"...the question of entitlement of soldiers to disability pension cannot be determined on the basis of medical examination conducted 20 years after his discharge."

It was of the opinion that in the absence of any finding of infirmity is the opinion of the Release Medical Board, the constitution of the Review Medical Board by the Tribunal was not warranted.

The Tribunal's reliance on the judgment in Rajbir Singh (supra) was also discerned by it. The Court observed that Rule 14(b) of the Entitlement Rules for Casualty Pensionary Awards, 1982 is only attracted when a disease, generally deemed to have arisen during service, leads to an individual's discharge or death. However, it was clarified that merely because the disease had arisen in service would not mean that it is attributable to service conditions.

Even if it is assumed that the disease was accepted as having arisen in service, as per Rule 14(c) he had to demonstrate that the conditions of military service determined or contributed to the onset of the disease and that the conditions were due to the circumstances of duty in military service. Considering that in order to find out the reason for such disability, reliance has to be placed on expert medical opinion, it noted that the Tribunal had overlooked the mandate of Rule 14(c).

The Court reiterated -

"For over 20 years from the date of the discharge, the Respondent did not challenge his discharge on the administrative ground of being an undesirable soldier. His discharge on administrative grounds could not have been challenged after two decades."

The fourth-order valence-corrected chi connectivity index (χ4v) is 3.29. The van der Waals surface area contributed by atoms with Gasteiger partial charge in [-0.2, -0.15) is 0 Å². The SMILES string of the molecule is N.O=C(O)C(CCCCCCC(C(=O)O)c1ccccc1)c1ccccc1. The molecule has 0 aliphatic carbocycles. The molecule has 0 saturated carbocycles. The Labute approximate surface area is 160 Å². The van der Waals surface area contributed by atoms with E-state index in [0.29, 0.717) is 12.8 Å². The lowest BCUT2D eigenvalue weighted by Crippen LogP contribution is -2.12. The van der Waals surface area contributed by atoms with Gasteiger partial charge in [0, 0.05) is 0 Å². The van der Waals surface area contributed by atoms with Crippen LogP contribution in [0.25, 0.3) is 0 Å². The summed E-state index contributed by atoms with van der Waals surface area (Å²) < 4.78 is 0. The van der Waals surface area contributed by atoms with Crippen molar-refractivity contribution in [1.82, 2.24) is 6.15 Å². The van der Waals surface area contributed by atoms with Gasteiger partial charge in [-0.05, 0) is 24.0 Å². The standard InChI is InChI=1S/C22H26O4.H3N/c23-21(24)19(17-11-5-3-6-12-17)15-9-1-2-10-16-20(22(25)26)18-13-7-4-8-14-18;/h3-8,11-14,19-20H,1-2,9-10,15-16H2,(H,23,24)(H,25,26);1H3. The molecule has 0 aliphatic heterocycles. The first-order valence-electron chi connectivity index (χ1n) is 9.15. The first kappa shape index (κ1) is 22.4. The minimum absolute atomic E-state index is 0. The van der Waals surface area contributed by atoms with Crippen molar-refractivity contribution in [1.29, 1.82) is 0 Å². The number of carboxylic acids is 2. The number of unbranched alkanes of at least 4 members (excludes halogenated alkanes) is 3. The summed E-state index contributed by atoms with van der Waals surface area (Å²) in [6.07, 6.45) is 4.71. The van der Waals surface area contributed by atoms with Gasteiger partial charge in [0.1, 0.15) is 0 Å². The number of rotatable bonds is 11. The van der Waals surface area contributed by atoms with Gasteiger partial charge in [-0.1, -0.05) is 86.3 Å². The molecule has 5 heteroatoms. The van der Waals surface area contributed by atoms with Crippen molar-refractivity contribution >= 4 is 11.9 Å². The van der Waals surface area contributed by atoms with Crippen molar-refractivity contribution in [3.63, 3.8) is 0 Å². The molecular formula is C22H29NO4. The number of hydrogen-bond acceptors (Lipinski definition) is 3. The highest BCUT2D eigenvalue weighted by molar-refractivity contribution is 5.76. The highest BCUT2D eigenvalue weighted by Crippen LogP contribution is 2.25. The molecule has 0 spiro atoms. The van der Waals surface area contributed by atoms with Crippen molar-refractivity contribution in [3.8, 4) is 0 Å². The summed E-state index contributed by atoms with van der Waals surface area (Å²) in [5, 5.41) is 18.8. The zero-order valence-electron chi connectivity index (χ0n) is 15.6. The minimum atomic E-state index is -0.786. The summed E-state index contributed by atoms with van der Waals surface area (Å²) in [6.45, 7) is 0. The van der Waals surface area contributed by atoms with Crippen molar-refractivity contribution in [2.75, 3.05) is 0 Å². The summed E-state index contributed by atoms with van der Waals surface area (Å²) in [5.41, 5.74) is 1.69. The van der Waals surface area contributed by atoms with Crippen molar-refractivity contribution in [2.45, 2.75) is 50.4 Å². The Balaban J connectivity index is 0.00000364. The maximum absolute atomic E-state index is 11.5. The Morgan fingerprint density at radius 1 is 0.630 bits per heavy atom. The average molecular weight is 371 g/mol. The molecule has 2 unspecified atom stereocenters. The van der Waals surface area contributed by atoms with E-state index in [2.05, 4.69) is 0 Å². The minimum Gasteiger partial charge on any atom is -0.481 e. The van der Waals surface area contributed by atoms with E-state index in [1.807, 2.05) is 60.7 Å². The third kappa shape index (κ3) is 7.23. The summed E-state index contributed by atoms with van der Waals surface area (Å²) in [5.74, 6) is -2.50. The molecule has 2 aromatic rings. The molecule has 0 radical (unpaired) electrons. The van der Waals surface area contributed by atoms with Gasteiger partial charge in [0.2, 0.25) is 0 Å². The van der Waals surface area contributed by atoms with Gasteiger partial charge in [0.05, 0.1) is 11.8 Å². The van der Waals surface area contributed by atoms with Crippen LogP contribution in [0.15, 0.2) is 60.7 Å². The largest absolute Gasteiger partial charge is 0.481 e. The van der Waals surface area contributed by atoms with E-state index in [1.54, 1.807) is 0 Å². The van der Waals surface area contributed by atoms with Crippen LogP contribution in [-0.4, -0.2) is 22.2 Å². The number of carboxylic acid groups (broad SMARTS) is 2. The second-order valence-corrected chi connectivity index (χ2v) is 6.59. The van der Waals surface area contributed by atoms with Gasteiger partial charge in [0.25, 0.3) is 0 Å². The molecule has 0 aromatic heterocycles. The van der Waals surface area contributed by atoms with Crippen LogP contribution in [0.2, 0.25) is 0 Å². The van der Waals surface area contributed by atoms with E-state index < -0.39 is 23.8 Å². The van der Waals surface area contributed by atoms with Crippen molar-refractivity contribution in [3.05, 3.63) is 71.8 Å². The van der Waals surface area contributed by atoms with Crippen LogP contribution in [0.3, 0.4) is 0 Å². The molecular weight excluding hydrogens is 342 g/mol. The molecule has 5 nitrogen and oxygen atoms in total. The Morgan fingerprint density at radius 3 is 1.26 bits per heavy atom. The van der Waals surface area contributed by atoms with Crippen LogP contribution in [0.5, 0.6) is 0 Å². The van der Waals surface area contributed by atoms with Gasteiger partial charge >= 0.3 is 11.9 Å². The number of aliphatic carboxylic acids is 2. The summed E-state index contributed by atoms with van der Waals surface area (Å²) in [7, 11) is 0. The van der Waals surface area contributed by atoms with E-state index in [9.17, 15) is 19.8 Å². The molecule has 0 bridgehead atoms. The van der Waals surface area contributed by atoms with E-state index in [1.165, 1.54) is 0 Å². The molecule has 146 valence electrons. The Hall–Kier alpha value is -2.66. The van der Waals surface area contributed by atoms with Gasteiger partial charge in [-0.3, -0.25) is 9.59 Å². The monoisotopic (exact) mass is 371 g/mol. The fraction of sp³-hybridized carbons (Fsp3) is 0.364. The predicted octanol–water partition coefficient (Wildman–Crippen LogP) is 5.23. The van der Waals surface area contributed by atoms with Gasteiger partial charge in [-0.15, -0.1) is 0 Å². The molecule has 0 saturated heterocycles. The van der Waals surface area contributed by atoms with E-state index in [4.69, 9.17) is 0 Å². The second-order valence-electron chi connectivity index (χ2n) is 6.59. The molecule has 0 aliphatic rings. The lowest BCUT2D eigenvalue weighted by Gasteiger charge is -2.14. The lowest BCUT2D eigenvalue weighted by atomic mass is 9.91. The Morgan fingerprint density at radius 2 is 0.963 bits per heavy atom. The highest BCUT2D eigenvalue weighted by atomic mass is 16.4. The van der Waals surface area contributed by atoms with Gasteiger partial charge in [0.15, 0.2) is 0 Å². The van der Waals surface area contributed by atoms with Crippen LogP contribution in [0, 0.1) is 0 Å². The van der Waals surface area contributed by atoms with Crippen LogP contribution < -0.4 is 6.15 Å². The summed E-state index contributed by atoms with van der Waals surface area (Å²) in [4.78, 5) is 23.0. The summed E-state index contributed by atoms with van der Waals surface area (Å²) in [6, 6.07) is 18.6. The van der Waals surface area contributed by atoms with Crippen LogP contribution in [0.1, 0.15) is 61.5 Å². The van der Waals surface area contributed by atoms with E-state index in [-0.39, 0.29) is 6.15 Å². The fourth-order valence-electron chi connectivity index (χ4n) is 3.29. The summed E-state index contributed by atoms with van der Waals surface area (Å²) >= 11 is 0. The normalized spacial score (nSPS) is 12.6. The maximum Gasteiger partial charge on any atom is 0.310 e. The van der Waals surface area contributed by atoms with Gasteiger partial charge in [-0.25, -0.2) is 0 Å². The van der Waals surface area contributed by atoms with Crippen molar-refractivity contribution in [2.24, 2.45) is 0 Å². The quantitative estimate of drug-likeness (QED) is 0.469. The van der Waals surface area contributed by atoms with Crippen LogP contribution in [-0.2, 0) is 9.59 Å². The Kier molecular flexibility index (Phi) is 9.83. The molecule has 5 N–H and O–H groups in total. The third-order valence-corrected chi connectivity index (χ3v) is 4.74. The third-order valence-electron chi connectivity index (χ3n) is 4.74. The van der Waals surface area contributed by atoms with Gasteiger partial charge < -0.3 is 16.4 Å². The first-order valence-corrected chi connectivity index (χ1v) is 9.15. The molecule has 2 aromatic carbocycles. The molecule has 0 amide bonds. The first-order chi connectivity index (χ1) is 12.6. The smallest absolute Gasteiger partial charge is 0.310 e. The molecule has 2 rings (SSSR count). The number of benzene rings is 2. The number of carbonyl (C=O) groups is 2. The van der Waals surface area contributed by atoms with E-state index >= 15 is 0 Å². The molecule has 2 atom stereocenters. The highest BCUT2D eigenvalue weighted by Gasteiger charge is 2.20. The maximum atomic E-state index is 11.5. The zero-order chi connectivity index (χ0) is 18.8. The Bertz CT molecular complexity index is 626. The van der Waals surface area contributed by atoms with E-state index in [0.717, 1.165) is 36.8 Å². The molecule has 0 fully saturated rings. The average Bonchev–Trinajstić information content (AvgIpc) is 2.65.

Also Read : Army Personnel Not Entitled To Disability Pension If Injury Is Not Attributable To Military Service : Supreme Court

Case Name: Union of India And Ors. v. Ex Sep. R. Munusamy

Citation: 2022 LiveLaw (SC) 619

Case No. and Date: Civil Appeal No. 6536 of 2021 | 19 July 2022

Coram: Justices Indira Ranerjee and V. Ramasubramanian

Headnotes

Disability pension - Army -the question of entitlement of soldiers to disability pension cannot be determined on the basis of medical examination conducted 20 years after his discharge (Para 15)

Entitlement Rules for Casualty Pensionary Awards, 1982; Rule 14(b) - the Rule is only attracted when a disease leads to an individual's discharge or death - such disease is ordinarily to be deemed to have arisen in service, if no note of it was made at the time of the individual's acceptance for military service, but not always - in any case, the presumption under Rule 14(b) of the Entitlement Rules is rebuttable - if medical opinion holds, for reasons to be stated, that the disease could not have been detected on medical examination prior to acceptance for service, the disease will not be deemed to have arisen during service. [Paragraph 20]

Entitlement Rules for Casualty Pensionary Awards, 1982; Rule 14(c) if a disease were accepted as having arisen in service, it must also be established that the conditions of military service determined or contributed to the onset of the disease and that the conditions were due to the circumstances of duty in military service - reason for disability or ailment - reliance would necessarily have to be placed on expert medical opinion based on an in depth study of the cause and nature of an ailment/disability including the symptoms thereof, the conditions of service to which the soldier was exposed and the connection between the cause/aggravation of the ailment/disability and the conditions and/or requirements of service. [Paragraph 23, 25]

Click Here To Read/Download Judgment



Next Story